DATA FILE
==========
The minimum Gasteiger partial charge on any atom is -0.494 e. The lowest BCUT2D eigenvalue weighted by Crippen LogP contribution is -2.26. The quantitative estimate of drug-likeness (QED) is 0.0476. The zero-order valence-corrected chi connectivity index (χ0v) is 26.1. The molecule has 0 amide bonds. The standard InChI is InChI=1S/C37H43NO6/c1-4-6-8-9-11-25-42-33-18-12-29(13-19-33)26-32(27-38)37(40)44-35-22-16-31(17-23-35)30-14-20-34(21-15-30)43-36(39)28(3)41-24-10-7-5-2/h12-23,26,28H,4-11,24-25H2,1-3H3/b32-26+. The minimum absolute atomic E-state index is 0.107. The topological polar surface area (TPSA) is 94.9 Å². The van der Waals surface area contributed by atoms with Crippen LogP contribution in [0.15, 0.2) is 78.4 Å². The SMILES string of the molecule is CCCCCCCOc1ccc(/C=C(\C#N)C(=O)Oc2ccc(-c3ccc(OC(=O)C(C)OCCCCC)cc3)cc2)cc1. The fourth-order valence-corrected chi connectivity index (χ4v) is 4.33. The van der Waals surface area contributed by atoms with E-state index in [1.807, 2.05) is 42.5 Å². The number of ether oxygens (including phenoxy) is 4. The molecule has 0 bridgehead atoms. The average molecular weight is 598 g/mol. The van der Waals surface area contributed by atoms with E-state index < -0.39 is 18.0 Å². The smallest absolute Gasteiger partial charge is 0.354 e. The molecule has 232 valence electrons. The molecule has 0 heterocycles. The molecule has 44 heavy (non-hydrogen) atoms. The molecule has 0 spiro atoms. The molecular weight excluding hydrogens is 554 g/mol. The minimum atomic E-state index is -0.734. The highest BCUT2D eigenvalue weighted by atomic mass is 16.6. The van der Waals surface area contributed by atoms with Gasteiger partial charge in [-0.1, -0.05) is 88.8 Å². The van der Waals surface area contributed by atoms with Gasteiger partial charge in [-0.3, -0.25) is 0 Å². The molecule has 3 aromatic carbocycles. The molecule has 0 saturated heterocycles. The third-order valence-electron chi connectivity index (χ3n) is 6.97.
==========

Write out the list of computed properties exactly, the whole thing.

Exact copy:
The minimum Gasteiger partial charge on any atom is -0.494 e. The lowest BCUT2D eigenvalue weighted by Crippen LogP contribution is -2.26. The quantitative estimate of drug-likeness (QED) is 0.0476. The zero-order valence-corrected chi connectivity index (χ0v) is 26.1. The molecule has 0 amide bonds. The standard InChI is InChI=1S/C37H43NO6/c1-4-6-8-9-11-25-42-33-18-12-29(13-19-33)26-32(27-38)37(40)44-35-22-16-31(17-23-35)30-14-20-34(21-15-30)43-36(39)28(3)41-24-10-7-5-2/h12-23,26,28H,4-11,24-25H2,1-3H3/b32-26+. The minimum absolute atomic E-state index is 0.107. The topological polar surface area (TPSA) is 94.9 Å². The van der Waals surface area contributed by atoms with Crippen LogP contribution in [0.15, 0.2) is 78.4 Å². The SMILES string of the molecule is CCCCCCCOc1ccc(/C=C(\C#N)C(=O)Oc2ccc(-c3ccc(OC(=O)C(C)OCCCCC)cc3)cc2)cc1. The fourth-order valence-corrected chi connectivity index (χ4v) is 4.33. The van der Waals surface area contributed by atoms with E-state index in [1.807, 2.05) is 42.5 Å². The number of ether oxygens (including phenoxy) is 4. The molecule has 0 bridgehead atoms. The average molecular weight is 598 g/mol. The van der Waals surface area contributed by atoms with E-state index < -0.39 is 18.0 Å². The smallest absolute Gasteiger partial charge is 0.354 e. The molecule has 232 valence electrons. The molecule has 0 heterocycles. The molecule has 44 heavy (non-hydrogen) atoms. The molecule has 0 spiro atoms. The molecular weight excluding hydrogens is 554 g/mol. The minimum atomic E-state index is -0.734. The highest BCUT2D eigenvalue weighted by atomic mass is 16.6. The van der Waals surface area contributed by atoms with Gasteiger partial charge in [-0.1, -0.05) is 88.8 Å². The van der Waals surface area contributed by atoms with Gasteiger partial charge in [-0.3, -0.25) is 0 Å². The molecule has 3 aromatic carbocycles. The molecule has 0 saturated heterocycles. The third-order valence-electron chi connectivity index (χ3n) is 6.97.